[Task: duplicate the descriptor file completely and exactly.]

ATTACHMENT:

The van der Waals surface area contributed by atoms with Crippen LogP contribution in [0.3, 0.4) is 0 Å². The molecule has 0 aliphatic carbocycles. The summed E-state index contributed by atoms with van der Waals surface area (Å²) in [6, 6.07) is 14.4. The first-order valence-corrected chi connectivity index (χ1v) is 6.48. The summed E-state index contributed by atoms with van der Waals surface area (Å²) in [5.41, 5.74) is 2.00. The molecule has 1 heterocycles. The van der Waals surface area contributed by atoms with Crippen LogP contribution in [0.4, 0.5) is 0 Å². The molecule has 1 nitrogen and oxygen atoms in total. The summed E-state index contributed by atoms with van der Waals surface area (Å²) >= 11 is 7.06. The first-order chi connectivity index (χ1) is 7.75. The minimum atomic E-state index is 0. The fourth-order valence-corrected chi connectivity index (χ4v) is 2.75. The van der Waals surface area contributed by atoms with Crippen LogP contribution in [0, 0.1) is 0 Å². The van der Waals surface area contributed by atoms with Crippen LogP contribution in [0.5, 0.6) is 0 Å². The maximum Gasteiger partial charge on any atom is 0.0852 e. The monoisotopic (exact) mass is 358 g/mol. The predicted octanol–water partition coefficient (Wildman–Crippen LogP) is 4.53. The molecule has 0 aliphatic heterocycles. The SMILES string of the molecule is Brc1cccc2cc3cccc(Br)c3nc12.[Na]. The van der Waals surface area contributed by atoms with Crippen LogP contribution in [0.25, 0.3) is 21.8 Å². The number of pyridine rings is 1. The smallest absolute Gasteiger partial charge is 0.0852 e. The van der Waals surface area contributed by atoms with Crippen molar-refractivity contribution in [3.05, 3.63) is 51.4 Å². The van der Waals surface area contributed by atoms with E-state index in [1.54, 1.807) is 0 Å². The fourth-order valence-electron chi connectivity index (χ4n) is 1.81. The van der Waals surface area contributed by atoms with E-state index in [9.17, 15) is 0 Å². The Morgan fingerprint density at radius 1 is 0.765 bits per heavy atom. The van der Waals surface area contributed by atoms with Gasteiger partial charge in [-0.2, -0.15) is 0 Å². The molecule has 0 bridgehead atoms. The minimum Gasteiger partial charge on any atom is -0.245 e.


The van der Waals surface area contributed by atoms with Crippen LogP contribution in [0.3, 0.4) is 0 Å². The molecule has 0 aliphatic carbocycles. The summed E-state index contributed by atoms with van der Waals surface area (Å²) in [6, 6.07) is 14.4. The first-order valence-corrected chi connectivity index (χ1v) is 6.48. The summed E-state index contributed by atoms with van der Waals surface area (Å²) in [5.41, 5.74) is 2.00. The molecule has 1 heterocycles. The van der Waals surface area contributed by atoms with Crippen LogP contribution in [0.4, 0.5) is 0 Å². The molecule has 1 nitrogen and oxygen atoms in total. The summed E-state index contributed by atoms with van der Waals surface area (Å²) >= 11 is 7.06. The first-order chi connectivity index (χ1) is 7.75. The minimum atomic E-state index is 0. The fourth-order valence-corrected chi connectivity index (χ4v) is 2.75. The van der Waals surface area contributed by atoms with Crippen LogP contribution in [0, 0.1) is 0 Å². The van der Waals surface area contributed by atoms with Crippen LogP contribution in [0.5, 0.6) is 0 Å². The maximum Gasteiger partial charge on any atom is 0.0852 e. The monoisotopic (exact) mass is 358 g/mol. The predicted octanol–water partition coefficient (Wildman–Crippen LogP) is 4.53. The molecule has 0 aliphatic heterocycles. The SMILES string of the molecule is Brc1cccc2cc3cccc(Br)c3nc12.[Na]. The van der Waals surface area contributed by atoms with Crippen LogP contribution in [0.25, 0.3) is 21.8 Å². The number of pyridine rings is 1. The smallest absolute Gasteiger partial charge is 0.0852 e. The van der Waals surface area contributed by atoms with Crippen molar-refractivity contribution in [3.05, 3.63) is 51.4 Å². The van der Waals surface area contributed by atoms with E-state index in [1.54, 1.807) is 0 Å². The fourth-order valence-electron chi connectivity index (χ4n) is 1.81. The van der Waals surface area contributed by atoms with E-state index in [9.17, 15) is 0 Å². The Morgan fingerprint density at radius 1 is 0.765 bits per heavy atom. The van der Waals surface area contributed by atoms with Gasteiger partial charge in [-0.2, -0.15) is 0 Å². The molecule has 0 bridgehead atoms. The minimum Gasteiger partial charge on any atom is -0.245 e.